How to Mix Off-Air & Cable Channels in One RF Feed

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We often get calls from users who want to mix off-air and cable channels in the same RF feed. Often, this is for an apartment building, nursing home, or residence which wants to add a security camera or signage channel in with an antenna feed with HDTV off-air programs.

That application was fairly common in the analog era, but has limitations in the digital age. The analog solution took advantage of the fact that channels 2-13 are the same for cable and off-air channels. After that, cable uses different frequencies starting at channel 14. You could mix in a few in-house cable channels between 2 and 13, and leave the rest open for those antenna-driven channels. The analog TV didn’t know the difference between the two, so the solution worked like a champ.

In the digital era, the channel structures are the same, but off-air and cable use different digital channel technologies. Off-air uses ATSC format channels designed for broadcast in the air, and cable uses QAM, which is more efficient for distribution over wire. As HDTV tuners have codecs for both formats, you’d think mixing the two would work as well as in the old days.

Not true, not because of technology, but from an arbitrary decision by TV manufacturers. Back in the beginning of the digital transition, the suppliers got together as one and decided that, since they didn’t think U.S. users would mix cable and air, most TVs skip past QAM channels when they are scanning for Air and most TVs skip past ATSC channels when they scan for Cable. The exception is LG – recent TVs scan four times, twice for cable and air analog channels, then twice for cable and air digital channels.

Another problem area is sites that use cable boxes at all TVs. In the past, cable boxes could be fooled by using your own in-house modulators to sneak in a few in-house analog signage, camera or content channels. Newer digital cable boxes are smarter. In many areas, there are no analog channels, only digital. Cable companies fool around with the digital metadata so that digital cable boxes won’t tune your in-house digital channels.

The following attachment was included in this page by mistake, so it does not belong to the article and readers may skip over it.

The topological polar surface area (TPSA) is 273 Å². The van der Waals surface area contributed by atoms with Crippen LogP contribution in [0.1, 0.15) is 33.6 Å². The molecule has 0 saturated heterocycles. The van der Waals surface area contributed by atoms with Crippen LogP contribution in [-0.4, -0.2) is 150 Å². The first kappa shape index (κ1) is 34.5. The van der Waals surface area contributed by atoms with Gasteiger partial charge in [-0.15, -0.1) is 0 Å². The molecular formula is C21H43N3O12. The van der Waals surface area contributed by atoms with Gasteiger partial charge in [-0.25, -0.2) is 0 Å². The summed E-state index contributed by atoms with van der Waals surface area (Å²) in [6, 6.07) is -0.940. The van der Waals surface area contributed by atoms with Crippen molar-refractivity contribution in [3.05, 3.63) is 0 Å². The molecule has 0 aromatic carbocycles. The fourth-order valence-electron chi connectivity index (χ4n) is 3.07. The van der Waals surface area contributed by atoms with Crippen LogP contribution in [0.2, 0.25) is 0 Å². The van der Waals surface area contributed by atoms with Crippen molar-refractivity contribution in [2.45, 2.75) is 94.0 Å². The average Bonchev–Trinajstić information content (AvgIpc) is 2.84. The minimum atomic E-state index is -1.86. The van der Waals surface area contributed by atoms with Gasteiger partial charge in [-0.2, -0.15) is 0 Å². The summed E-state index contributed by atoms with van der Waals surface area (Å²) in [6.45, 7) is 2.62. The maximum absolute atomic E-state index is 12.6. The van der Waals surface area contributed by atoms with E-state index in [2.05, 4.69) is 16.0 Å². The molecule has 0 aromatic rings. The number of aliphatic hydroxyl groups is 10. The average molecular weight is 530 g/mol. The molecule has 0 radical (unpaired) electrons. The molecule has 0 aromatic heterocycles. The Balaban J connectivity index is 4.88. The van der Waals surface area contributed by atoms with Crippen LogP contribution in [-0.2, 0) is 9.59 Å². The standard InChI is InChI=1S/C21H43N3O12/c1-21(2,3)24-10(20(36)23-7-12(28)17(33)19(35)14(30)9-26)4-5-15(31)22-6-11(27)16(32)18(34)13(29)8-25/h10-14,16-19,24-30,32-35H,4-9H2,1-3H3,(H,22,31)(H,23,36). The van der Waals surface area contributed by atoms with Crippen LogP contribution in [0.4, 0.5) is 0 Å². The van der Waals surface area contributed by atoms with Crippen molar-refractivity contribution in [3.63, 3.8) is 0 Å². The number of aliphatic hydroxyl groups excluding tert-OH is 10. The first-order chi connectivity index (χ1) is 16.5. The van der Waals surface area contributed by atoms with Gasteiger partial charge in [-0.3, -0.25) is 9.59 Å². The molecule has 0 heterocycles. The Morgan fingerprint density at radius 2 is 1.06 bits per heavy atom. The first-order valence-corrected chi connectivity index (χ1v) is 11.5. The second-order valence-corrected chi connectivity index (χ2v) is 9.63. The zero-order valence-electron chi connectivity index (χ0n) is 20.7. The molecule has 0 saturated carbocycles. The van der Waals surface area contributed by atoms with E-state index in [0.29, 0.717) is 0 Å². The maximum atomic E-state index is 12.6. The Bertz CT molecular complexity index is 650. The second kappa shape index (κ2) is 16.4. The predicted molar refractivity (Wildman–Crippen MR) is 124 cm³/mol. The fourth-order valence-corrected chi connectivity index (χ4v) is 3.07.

Unless the site was lucky and happens to have LG sets of the right vintage, the solutions would be:

· For a distributed antenna system, mix in analog channels. You can use an analog cable modulator between channels 2-14, also Channel Plus makes an analog modulator that support air channels between UHF channels 14-64.

· If you have a cable system with a limited number of channels*, digital or analog, you can add a few more analog or digital modulators connected to HDTV tuners. That way, you’re converting ATSC to QAM for distribution as an in-house cable system. There are also Transcoders available that can convert up to 2 off-air TV channels into one QAM cable channel.

· If you have a cable company that is delivering the full set of channels, you’ll have to work with them to find out how many you can block to add your own. If you don’t need all that programming, talk to the cable company about more limited channel options that all TVs can tune to. It’s way easier to add your own content to that kind of system.

* Cable companies can deliver a limited number of channels to commercial sites. That way, the site doesn’t have to pay for programming it doesn’t use, and all HD TV tuners can tune in without a cable box. In addition, there’s plenty of room to add your own in-house content as well. You can work this out with your provider, or create your own in-house cable system with with QMOD HDTV modulators.

Please visit contemporaryresearch.com for more information.

Doug Engstrom is Contemporary Research's vice president of communications and technical services.

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